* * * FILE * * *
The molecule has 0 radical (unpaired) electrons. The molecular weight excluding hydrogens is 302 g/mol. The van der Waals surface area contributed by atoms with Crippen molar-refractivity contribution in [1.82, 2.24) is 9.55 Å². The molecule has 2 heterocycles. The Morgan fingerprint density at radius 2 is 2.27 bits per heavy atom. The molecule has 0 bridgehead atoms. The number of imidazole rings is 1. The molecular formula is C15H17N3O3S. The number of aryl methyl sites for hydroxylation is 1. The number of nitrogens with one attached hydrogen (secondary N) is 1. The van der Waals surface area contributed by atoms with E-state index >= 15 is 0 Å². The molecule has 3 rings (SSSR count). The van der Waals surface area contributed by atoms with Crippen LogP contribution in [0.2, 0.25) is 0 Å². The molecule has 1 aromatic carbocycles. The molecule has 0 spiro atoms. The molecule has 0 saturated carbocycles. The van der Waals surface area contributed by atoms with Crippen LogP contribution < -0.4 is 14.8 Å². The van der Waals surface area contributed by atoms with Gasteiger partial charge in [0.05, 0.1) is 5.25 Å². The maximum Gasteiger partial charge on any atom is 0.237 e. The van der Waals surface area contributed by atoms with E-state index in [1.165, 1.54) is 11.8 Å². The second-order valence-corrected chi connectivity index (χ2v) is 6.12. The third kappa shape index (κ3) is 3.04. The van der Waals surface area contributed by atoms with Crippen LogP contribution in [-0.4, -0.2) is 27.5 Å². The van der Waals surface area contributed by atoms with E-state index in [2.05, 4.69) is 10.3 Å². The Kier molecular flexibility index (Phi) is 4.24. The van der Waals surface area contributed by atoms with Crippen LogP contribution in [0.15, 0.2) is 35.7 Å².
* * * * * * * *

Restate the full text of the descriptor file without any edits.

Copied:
The molecule has 0 radical (unpaired) electrons. The molecular weight excluding hydrogens is 302 g/mol. The van der Waals surface area contributed by atoms with Crippen molar-refractivity contribution in [1.82, 2.24) is 9.55 Å². The molecule has 2 heterocycles. The Morgan fingerprint density at radius 2 is 2.27 bits per heavy atom. The molecule has 0 bridgehead atoms. The number of imidazole rings is 1. The molecular formula is C15H17N3O3S. The number of aryl methyl sites for hydroxylation is 1. The number of nitrogens with one attached hydrogen (secondary N) is 1. The van der Waals surface area contributed by atoms with E-state index >= 15 is 0 Å². The molecule has 3 rings (SSSR count). The van der Waals surface area contributed by atoms with Crippen LogP contribution in [0.2, 0.25) is 0 Å². The molecule has 1 aromatic carbocycles. The molecule has 0 spiro atoms. The molecule has 0 saturated carbocycles. The van der Waals surface area contributed by atoms with Crippen LogP contribution < -0.4 is 14.8 Å². The van der Waals surface area contributed by atoms with Gasteiger partial charge in [0.05, 0.1) is 5.25 Å². The maximum Gasteiger partial charge on any atom is 0.237 e. The van der Waals surface area contributed by atoms with E-state index in [1.165, 1.54) is 11.8 Å². The second-order valence-corrected chi connectivity index (χ2v) is 6.12. The third kappa shape index (κ3) is 3.04. The van der Waals surface area contributed by atoms with Crippen LogP contribution in [-0.4, -0.2) is 27.5 Å². The van der Waals surface area contributed by atoms with E-state index in [2.05, 4.69) is 10.3 Å². The Kier molecular flexibility index (Phi) is 4.24. The van der Waals surface area contributed by atoms with Crippen LogP contribution in [0.15, 0.2) is 35.7 Å².